•     emergency mylar blanket
  •     whistle
  •     button compass
  •     emergency matches
  •     petroleum jelly cotton balls and strips of inner tube
  •     small signal mirror
  •     36 oz 4mil plastic bag
  •     4 water purification tablets




Tier Three

Tier 3 items are carried in shoulder bags or backpacks. These items vary from trip to trip and season to season. These items are not truly survival items, but rather they are multi use items that would be greatly enhance my probability or survival and rescue. Think bushcraft and backpacking here.

 Typical Tier 3 items for me include:

  •     modern fire kit (PJ cotton balls, ferro rod, lighter, matches, etc.)
  •     traditional fire kit (flint and steel, magnifying lens, jute tinder, candle, etc.)
  •     primitive fire kit (bowdrill set, cedar tinder bundle, birch bark, etc.)
  •     axe or hatchet
  •     bow saw or folding saw
  •     cordage
  •     flashlight
  •     poncho/tarp
  •     water bottles
  •     nesting lightweight cup
  •     water filter

Test your kit

Your kit may (and probably should) continuously evolve. Even your Tier 1 and 2 items will change as you are able to buy better gear, as you situation changes, or as you gain new knowledge and skills, or as you work out your preferred method of carry. Almost as important as having your kit(s) is knowing how to best use the items in them. You should test an item before including it in your kit to make sure it will do what you expect it to do. Understand its capabilities and limitations. It is important to occasionally return to an item to re-familiarize yourself with it and to inspect it for serviceability. Mylar blankets are easily ripped, matches eventually crumble, etc.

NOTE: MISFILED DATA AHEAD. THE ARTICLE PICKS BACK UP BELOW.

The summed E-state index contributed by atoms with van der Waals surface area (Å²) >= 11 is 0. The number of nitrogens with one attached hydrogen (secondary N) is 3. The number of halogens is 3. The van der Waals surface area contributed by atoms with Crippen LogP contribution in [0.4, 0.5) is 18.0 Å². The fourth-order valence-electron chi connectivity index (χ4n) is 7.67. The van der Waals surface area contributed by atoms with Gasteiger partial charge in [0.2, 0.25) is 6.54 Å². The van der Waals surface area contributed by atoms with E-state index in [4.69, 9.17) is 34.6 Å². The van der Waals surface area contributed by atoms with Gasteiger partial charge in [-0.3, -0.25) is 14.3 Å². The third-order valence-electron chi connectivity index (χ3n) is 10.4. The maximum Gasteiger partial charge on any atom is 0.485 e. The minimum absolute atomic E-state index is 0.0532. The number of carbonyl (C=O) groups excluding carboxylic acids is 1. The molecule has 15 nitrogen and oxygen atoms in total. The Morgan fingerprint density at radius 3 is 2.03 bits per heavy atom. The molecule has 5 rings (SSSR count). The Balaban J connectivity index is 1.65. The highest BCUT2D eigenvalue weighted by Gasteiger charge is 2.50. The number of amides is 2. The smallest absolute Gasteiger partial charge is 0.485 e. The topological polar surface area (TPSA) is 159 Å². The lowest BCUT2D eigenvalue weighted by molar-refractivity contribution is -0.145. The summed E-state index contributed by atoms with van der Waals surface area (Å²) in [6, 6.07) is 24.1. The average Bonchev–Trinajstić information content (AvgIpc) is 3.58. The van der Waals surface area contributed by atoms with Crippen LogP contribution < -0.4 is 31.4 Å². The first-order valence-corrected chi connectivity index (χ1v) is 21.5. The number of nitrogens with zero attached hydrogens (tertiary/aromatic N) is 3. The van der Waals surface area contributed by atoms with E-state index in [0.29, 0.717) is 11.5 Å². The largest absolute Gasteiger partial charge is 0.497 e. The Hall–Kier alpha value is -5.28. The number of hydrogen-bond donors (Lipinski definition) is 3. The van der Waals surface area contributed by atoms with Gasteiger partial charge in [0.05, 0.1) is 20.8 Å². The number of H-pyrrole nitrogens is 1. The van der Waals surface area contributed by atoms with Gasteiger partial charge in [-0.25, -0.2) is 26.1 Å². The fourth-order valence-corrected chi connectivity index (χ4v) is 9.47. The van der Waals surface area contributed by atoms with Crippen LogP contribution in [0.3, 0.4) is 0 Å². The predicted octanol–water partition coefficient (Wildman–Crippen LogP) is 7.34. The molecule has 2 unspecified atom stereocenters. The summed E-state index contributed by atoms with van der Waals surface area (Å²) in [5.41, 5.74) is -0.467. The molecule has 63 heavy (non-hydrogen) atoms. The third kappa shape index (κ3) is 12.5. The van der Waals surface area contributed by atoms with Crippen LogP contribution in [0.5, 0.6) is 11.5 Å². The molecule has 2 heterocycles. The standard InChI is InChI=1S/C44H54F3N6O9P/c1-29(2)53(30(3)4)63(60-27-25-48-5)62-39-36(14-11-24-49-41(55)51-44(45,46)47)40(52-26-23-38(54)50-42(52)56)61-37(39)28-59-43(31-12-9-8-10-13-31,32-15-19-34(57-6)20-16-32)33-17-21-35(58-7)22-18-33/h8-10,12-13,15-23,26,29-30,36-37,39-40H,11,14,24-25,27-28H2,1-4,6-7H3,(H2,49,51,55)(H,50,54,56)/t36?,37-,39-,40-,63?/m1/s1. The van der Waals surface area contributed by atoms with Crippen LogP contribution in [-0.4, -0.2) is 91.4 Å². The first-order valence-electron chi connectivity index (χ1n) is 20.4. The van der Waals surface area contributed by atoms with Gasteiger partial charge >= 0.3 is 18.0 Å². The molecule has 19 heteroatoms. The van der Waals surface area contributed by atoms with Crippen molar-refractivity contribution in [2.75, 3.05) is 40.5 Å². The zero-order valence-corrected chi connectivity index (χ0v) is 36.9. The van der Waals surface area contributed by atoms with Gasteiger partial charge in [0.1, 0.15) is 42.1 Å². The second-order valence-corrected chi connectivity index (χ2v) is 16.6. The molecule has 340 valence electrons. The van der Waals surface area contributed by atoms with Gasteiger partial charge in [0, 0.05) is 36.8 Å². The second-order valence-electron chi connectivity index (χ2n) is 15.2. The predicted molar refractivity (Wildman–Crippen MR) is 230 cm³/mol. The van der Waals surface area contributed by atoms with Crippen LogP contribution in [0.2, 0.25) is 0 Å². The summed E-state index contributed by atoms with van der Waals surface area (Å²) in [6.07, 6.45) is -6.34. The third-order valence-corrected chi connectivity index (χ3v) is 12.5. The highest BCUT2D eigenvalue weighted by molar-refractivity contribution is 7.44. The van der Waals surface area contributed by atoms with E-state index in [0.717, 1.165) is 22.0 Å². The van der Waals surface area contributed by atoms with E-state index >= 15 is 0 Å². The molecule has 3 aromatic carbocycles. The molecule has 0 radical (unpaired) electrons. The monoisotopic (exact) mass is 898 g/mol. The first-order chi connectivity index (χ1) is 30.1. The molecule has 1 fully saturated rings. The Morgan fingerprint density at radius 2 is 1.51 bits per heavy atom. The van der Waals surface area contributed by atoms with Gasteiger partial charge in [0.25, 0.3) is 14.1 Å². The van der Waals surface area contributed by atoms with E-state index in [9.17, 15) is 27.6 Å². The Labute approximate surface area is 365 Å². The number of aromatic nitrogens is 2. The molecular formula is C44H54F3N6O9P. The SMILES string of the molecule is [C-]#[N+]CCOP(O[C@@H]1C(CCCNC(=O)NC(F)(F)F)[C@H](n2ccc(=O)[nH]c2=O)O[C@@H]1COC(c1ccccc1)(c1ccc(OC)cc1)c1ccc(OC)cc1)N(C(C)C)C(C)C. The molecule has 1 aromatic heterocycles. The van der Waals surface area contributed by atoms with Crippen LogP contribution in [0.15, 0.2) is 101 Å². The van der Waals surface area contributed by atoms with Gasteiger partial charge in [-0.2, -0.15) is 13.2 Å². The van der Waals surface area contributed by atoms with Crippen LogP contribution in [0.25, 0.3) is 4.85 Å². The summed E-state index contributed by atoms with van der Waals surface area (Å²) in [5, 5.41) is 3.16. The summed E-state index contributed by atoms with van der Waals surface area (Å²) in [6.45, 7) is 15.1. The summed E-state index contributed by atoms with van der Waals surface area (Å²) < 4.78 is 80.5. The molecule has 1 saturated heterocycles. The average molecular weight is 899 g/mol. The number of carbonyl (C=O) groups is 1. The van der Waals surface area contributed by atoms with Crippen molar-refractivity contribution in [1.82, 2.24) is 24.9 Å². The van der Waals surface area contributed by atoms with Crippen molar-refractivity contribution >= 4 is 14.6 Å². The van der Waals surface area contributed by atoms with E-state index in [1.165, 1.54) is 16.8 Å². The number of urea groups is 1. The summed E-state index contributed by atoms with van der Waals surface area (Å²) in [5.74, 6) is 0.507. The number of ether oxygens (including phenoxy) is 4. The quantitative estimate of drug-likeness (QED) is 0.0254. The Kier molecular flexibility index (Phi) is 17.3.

Thursday, January 26, 2012

Survival Kits Part 1: The Best Kit

There is much debate, often very heated, about survival kits. Most every bushcrafter has opinions about the "best" size and contents of the kits, and there are several different philosophies regarding kit design . Some folks are minimalists while others prefer to kit-up to survive indefinitely in the wilderness. Some are enamored with the "Altoids tins"  while others prefer surplus pouches.

I will not be so presumptuous as to say one kit or philosophy is right or wrong or that my kit is the best. However, I will say that the kit that you choose must suit your specific needs. This means that your kit(s) should be influenced by your: knowledge and experience, location and environment, and the typical circumstances in which you enter the woods.

A survival kit, like any emergency tool, is only useful if it is always available. Basic items should be carried on your person every time you are in the woods. Every time, without fail. It is absolutely imperative that basic survival items be on your person so they are always available. I carry my basic survival items -the bare minimum kit to get me through a 24 hour situation- on me in the same manner, in the same place every time I'm out. I choose to carry them on my belt and in my pants pockets because I can envision many scenarios in which I could be separated from my pack or other gear, but very few in which I would loose my pants. Having said that, you could just as easily carry them around your neck or in a belt pouch... the important thing is to alway carry them on you.